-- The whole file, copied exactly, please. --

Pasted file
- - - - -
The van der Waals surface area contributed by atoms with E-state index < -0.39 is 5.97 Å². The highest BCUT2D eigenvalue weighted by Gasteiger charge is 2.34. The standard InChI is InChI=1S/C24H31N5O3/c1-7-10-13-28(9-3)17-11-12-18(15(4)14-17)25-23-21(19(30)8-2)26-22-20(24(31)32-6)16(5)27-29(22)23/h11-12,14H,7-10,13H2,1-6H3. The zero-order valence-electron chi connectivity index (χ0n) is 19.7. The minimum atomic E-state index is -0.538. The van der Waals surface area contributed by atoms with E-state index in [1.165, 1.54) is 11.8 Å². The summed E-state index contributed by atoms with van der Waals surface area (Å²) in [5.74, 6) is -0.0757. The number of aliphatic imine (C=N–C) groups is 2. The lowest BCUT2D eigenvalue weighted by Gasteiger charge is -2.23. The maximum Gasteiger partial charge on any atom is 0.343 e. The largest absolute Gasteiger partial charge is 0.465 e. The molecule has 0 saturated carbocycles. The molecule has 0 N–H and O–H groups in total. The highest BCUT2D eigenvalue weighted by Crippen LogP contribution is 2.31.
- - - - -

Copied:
The van der Waals surface area contributed by atoms with E-state index < -0.39 is 5.97 Å². The highest BCUT2D eigenvalue weighted by Gasteiger charge is 2.34. The standard InChI is InChI=1S/C24H31N5O3/c1-7-10-13-28(9-3)17-11-12-18(15(4)14-17)25-23-21(19(30)8-2)26-22-20(24(31)32-6)16(5)27-29(22)23/h11-12,14H,7-10,13H2,1-6H3. The zero-order valence-electron chi connectivity index (χ0n) is 19.7. The minimum atomic E-state index is -0.538. The van der Waals surface area contributed by atoms with E-state index in [1.165, 1.54) is 11.8 Å². The summed E-state index contributed by atoms with van der Waals surface area (Å²) in [5.74, 6) is -0.0757. The number of aliphatic imine (C=N–C) groups is 2. The lowest BCUT2D eigenvalue weighted by Gasteiger charge is -2.23. The maximum Gasteiger partial charge on any atom is 0.343 e. The largest absolute Gasteiger partial charge is 0.465 e. The molecule has 0 saturated carbocycles. The molecule has 0 N–H and O–H groups in total. The highest BCUT2D eigenvalue weighted by Crippen LogP contribution is 2.31.